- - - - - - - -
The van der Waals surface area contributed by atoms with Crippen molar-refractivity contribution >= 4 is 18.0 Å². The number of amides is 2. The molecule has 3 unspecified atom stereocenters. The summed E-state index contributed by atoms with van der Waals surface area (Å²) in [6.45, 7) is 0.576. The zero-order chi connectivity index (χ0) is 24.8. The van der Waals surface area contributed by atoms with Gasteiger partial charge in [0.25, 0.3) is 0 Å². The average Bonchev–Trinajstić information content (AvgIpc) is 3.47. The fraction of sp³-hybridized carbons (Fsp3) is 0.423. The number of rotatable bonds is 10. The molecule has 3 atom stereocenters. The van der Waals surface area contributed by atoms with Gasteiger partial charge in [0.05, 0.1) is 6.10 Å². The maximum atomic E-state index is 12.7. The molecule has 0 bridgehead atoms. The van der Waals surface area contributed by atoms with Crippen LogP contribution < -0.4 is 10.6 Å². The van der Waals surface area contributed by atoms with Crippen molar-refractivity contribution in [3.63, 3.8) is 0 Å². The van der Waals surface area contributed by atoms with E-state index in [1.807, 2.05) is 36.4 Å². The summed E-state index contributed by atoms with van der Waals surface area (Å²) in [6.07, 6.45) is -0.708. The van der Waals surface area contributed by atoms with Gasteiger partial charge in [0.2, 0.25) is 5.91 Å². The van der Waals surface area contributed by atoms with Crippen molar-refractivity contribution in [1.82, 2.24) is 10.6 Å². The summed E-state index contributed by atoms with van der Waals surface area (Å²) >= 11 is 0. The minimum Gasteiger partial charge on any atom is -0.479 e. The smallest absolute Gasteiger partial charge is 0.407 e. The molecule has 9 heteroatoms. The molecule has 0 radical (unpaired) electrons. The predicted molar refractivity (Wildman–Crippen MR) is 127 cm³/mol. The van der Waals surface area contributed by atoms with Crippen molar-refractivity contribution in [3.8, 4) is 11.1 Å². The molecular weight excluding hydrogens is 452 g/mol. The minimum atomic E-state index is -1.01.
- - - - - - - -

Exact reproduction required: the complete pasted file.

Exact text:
The van der Waals surface area contributed by atoms with Crippen molar-refractivity contribution >= 4 is 18.0 Å². The number of amides is 2. The molecule has 3 unspecified atom stereocenters. The summed E-state index contributed by atoms with van der Waals surface area (Å²) in [6.45, 7) is 0.576. The zero-order chi connectivity index (χ0) is 24.8. The van der Waals surface area contributed by atoms with Gasteiger partial charge in [0.25, 0.3) is 0 Å². The average Bonchev–Trinajstić information content (AvgIpc) is 3.47. The fraction of sp³-hybridized carbons (Fsp3) is 0.423. The number of rotatable bonds is 10. The molecule has 3 atom stereocenters. The van der Waals surface area contributed by atoms with Gasteiger partial charge in [0.05, 0.1) is 6.10 Å². The maximum atomic E-state index is 12.7. The molecule has 0 bridgehead atoms. The van der Waals surface area contributed by atoms with Crippen LogP contribution < -0.4 is 10.6 Å². The van der Waals surface area contributed by atoms with Crippen molar-refractivity contribution in [3.63, 3.8) is 0 Å². The van der Waals surface area contributed by atoms with E-state index in [1.807, 2.05) is 36.4 Å². The summed E-state index contributed by atoms with van der Waals surface area (Å²) in [6.07, 6.45) is -0.708. The van der Waals surface area contributed by atoms with Gasteiger partial charge in [0.2, 0.25) is 5.91 Å². The van der Waals surface area contributed by atoms with Crippen molar-refractivity contribution in [1.82, 2.24) is 10.6 Å². The summed E-state index contributed by atoms with van der Waals surface area (Å²) >= 11 is 0. The minimum Gasteiger partial charge on any atom is -0.479 e. The smallest absolute Gasteiger partial charge is 0.407 e. The molecule has 9 heteroatoms. The molecule has 0 radical (unpaired) electrons. The predicted molar refractivity (Wildman–Crippen MR) is 127 cm³/mol. The van der Waals surface area contributed by atoms with Crippen molar-refractivity contribution in [3.8, 4) is 11.1 Å². The molecular weight excluding hydrogens is 452 g/mol. The minimum atomic E-state index is -1.01.